Hi everyone. I entered “ocaml -config” on my command and was therefore able to see (but not edit) the configure script for my compiler. (I have the 4.0.6 version of the compiler.) According to what I read, flambda is false! Oh no! So question #1 is this: How can reconfigure my OCaml configure script so that the flambda option is true? Question #2… How can I use the flambda option on the command line when using ocamlopt to compile a file. (Actually I have two .ml files. Most of the functions and assignments are in the first file, and the second file uses those functions and assignments.)
I really appreciate your help. Thank you!
P.S. I’m using Linux Ubuntu 15.04 and also last year’s version of Mac OS-X. In both cases I’ve got the same compiler. It’s the compiler for OCaml, version 4.0.6, which I believe is the most current (or almost the most current) version of the language.
Oh sorry… not “ocaml -config”. I mean ocamlopt -config. I hope that other line did not confuse anyone. Okay, thanks again!
The easiest way is to use OPAM and issue the command
opam switch 4.06.1+flambda
The other way is to recompile and reinstall OCaml from sources. Just configure with
The one thing that is not currently possible is to select between flambda and no-flambda via an ocamlopt compilation flag. Flambda needs to be “baked in” the ocamlopt compiler you’re using.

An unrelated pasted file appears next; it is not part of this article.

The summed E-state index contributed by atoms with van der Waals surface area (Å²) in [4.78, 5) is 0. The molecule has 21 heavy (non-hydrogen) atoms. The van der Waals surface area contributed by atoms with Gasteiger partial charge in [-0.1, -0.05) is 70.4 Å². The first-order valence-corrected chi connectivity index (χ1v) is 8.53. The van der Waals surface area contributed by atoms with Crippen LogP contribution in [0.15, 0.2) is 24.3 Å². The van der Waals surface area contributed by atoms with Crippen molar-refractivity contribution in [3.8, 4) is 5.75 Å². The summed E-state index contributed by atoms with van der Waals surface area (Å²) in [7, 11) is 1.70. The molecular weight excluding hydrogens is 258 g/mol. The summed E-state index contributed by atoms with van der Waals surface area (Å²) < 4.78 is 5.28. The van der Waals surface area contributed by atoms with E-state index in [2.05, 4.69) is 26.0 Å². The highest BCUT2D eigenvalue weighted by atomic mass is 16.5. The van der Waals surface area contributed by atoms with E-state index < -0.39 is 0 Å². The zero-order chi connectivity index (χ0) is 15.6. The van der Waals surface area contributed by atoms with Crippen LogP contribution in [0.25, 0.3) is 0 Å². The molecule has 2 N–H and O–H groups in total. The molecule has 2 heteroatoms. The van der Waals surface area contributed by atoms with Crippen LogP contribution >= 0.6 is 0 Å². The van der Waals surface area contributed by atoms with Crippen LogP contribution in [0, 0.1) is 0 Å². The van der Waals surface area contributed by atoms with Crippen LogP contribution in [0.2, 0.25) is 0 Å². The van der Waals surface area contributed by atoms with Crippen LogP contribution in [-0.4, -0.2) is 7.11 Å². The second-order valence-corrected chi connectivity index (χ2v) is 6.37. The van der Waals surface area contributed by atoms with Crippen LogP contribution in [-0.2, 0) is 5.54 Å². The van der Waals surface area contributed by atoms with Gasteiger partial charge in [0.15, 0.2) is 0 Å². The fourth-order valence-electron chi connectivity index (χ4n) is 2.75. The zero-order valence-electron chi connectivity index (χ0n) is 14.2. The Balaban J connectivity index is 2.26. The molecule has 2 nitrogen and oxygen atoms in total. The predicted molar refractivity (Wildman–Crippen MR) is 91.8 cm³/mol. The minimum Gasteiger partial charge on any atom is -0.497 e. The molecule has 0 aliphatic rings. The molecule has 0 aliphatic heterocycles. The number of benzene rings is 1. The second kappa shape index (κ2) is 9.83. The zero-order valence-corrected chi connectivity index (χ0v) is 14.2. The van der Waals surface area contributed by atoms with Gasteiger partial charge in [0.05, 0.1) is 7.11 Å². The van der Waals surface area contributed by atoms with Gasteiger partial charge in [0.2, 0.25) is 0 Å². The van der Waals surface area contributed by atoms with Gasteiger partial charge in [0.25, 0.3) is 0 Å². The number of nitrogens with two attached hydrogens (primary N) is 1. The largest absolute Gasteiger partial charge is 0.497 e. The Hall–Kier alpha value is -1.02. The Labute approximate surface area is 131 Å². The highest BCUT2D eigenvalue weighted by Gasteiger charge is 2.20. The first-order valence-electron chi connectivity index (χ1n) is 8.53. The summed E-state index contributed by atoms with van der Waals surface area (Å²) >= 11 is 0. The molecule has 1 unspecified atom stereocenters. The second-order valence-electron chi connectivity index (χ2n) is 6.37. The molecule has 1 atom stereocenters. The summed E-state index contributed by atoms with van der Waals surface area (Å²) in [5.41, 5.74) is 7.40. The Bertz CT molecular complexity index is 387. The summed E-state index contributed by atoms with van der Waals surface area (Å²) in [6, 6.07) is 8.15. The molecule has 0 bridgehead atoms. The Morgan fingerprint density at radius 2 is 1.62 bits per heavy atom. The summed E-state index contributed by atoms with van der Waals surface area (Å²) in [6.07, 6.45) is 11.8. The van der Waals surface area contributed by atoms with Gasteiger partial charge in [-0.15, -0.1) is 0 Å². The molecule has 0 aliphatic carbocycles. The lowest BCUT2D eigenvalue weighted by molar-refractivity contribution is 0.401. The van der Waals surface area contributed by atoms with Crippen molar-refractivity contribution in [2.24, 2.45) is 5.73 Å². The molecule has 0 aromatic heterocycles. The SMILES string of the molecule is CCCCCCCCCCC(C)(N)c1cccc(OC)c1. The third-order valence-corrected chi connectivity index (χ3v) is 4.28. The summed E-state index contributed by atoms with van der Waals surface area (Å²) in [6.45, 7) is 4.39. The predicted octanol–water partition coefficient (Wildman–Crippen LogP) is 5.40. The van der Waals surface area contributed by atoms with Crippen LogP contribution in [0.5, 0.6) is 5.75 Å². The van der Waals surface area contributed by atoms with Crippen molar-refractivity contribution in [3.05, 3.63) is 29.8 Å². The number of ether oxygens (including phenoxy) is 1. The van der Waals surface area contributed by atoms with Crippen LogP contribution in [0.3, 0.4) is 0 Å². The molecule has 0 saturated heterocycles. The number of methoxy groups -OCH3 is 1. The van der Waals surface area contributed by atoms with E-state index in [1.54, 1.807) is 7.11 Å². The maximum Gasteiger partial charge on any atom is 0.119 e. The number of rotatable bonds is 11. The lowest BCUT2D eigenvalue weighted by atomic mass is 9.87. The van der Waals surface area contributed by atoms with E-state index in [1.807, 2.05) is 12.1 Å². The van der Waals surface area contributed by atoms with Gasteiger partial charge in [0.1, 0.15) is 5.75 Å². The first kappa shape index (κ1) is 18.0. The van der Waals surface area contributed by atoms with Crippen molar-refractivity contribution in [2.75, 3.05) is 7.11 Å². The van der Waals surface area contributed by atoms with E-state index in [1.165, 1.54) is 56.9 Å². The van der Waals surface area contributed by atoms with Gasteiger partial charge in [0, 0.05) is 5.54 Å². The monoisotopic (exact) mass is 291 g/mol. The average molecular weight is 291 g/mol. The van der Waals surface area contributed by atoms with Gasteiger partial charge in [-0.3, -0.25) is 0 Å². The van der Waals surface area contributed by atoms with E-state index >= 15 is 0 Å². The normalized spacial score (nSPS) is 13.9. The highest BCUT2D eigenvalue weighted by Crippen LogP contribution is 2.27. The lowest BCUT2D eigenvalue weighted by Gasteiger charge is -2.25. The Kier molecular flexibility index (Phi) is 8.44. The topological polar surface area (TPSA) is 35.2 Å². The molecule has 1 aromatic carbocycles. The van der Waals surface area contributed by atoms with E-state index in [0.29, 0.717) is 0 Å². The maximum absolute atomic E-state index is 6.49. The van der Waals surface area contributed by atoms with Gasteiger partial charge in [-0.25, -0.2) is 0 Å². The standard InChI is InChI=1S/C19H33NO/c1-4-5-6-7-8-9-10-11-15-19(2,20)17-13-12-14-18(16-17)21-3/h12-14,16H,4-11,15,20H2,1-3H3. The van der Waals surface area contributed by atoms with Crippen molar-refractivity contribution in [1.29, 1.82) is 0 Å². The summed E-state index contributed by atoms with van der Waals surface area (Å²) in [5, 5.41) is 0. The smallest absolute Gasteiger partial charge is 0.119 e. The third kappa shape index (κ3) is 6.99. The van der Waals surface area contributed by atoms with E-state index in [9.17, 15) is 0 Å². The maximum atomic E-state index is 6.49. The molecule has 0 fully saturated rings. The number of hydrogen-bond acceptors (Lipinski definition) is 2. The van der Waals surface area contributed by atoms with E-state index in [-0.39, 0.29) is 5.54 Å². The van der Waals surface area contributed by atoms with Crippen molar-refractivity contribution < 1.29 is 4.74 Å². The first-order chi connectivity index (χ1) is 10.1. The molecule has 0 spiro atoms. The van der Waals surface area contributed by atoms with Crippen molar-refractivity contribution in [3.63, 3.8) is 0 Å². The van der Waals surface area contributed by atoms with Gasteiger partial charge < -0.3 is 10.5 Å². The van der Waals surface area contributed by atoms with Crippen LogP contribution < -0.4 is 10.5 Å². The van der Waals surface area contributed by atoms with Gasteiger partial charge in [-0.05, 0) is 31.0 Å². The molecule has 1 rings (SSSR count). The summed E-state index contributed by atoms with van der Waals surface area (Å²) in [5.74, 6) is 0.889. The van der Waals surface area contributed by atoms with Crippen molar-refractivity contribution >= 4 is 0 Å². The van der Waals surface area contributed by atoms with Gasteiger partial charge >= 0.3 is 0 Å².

Thanks Dr. Leroy! Much appreciated! I chose the first option because it just seemed a lot easier. Do I have to do anything special to take advantage of flambda? I mean… let’s say I have two files, X.ml and Y.ml. Y.ml calls some functions from X.ml. So then I could just do this, right?
**ocamlopt -o my_executable X.ml Y.ml **
and that’s all! Or do I have to specify some option in order to take advantage of the flambda aspect of the compiler?
Once you have installed the flambda variant of the compiler, you will need to ensure that you have that variant of the compiler in your path, specifically:
eval `opam config env`
# Note: You _may_ find it useful to include this in ~/.bashrc or ~/.bash_profile
To be absolutely sure that you are using flambda, check
which ocamlopt, in which case, it should be something along the lines of
After you have all that out of the way, you can compile your ocaml code as usual. (ie: as you described
ocamlopt -o my_executable X.ml Y.ml). To make use of aggressive optimisations (at the cost of increased code size), you will want to compile with
-O3, as denoted in the help option of the compiler.
Thanks Fu. You mentioned compiling with the -03 option. What’s the syntax for that? Do I have to specifically call “flambda” as an option like ocamlopt -o my_executable flambda -03 X.ml Y.ml… or is the syntax for compilation a little different? Thanks!
I think you might be slightly confusing what opam switch does. It might be worth looking at the docs. Long story short, using flambda means using a different compiler / executable altogether, one with flambda activated. It is not a switch in a single compiler to turn flambda on and off, but rather two separate compilers, one with flambda, and one without. opam switch is really just a tool that helps you point your PATH variable to the right locations.
To answer your other question, it is
ocamlopt -O3 -o my_executable a.ml b.ml